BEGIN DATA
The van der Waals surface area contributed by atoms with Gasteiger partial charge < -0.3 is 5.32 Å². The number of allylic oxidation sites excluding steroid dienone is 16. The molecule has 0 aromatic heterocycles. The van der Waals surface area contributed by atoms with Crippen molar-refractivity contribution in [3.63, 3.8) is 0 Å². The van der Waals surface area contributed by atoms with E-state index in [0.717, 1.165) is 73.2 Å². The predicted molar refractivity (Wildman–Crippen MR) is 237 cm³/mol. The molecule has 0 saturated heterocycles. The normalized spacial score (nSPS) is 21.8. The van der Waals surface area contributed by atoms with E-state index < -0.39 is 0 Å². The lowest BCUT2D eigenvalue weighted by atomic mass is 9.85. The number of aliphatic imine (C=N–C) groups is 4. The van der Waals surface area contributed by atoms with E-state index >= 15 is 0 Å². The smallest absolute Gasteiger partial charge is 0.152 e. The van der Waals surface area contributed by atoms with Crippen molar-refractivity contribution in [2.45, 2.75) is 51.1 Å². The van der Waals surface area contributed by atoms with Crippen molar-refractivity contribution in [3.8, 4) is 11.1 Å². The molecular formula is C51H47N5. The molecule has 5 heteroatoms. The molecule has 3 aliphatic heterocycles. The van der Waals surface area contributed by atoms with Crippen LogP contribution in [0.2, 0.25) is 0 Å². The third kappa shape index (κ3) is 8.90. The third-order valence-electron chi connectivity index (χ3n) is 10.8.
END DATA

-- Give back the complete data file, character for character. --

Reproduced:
The van der Waals surface area contributed by atoms with Gasteiger partial charge < -0.3 is 5.32 Å². The number of allylic oxidation sites excluding steroid dienone is 16. The molecule has 0 aromatic heterocycles. The van der Waals surface area contributed by atoms with Crippen molar-refractivity contribution in [3.63, 3.8) is 0 Å². The van der Waals surface area contributed by atoms with E-state index in [0.717, 1.165) is 73.2 Å². The predicted molar refractivity (Wildman–Crippen MR) is 237 cm³/mol. The molecule has 0 saturated heterocycles. The normalized spacial score (nSPS) is 21.8. The van der Waals surface area contributed by atoms with E-state index < -0.39 is 0 Å². The lowest BCUT2D eigenvalue weighted by atomic mass is 9.85. The number of aliphatic imine (C=N–C) groups is 4. The van der Waals surface area contributed by atoms with E-state index >= 15 is 0 Å². The smallest absolute Gasteiger partial charge is 0.152 e. The van der Waals surface area contributed by atoms with Crippen molar-refractivity contribution in [2.45, 2.75) is 51.1 Å². The van der Waals surface area contributed by atoms with Crippen molar-refractivity contribution in [3.8, 4) is 11.1 Å². The molecular formula is C51H47N5. The molecule has 5 heteroatoms. The molecule has 3 aliphatic heterocycles. The van der Waals surface area contributed by atoms with Crippen LogP contribution in [0.2, 0.25) is 0 Å². The third kappa shape index (κ3) is 8.90. The third-order valence-electron chi connectivity index (χ3n) is 10.8.